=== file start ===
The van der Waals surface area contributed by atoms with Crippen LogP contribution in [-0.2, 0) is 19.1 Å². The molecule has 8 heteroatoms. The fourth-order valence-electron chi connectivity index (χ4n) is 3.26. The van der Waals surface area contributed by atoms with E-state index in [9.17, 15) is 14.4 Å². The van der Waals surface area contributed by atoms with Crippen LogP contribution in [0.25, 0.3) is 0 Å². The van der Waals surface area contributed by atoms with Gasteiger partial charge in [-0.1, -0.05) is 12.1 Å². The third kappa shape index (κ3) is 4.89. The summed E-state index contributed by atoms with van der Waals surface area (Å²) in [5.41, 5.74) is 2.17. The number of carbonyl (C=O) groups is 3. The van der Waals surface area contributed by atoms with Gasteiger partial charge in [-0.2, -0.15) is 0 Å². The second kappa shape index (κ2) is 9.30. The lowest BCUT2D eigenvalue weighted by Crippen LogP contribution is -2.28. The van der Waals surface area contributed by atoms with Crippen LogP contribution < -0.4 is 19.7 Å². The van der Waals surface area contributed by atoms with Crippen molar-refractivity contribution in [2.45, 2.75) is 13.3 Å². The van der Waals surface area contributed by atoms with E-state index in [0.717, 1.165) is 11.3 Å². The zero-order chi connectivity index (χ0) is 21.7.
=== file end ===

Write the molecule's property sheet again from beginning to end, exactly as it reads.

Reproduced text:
The van der Waals surface area contributed by atoms with Crippen LogP contribution in [-0.2, 0) is 19.1 Å². The molecule has 8 heteroatoms. The fourth-order valence-electron chi connectivity index (χ4n) is 3.26. The van der Waals surface area contributed by atoms with E-state index in [9.17, 15) is 14.4 Å². The van der Waals surface area contributed by atoms with Crippen LogP contribution in [0.25, 0.3) is 0 Å². The van der Waals surface area contributed by atoms with Gasteiger partial charge in [-0.1, -0.05) is 12.1 Å². The third kappa shape index (κ3) is 4.89. The summed E-state index contributed by atoms with van der Waals surface area (Å²) in [5.41, 5.74) is 2.17. The number of carbonyl (C=O) groups is 3. The van der Waals surface area contributed by atoms with Gasteiger partial charge in [-0.2, -0.15) is 0 Å². The second kappa shape index (κ2) is 9.30. The lowest BCUT2D eigenvalue weighted by Crippen LogP contribution is -2.28. The van der Waals surface area contributed by atoms with Crippen LogP contribution < -0.4 is 19.7 Å². The van der Waals surface area contributed by atoms with Crippen molar-refractivity contribution in [2.45, 2.75) is 13.3 Å². The van der Waals surface area contributed by atoms with E-state index in [0.717, 1.165) is 11.3 Å². The zero-order chi connectivity index (χ0) is 21.7.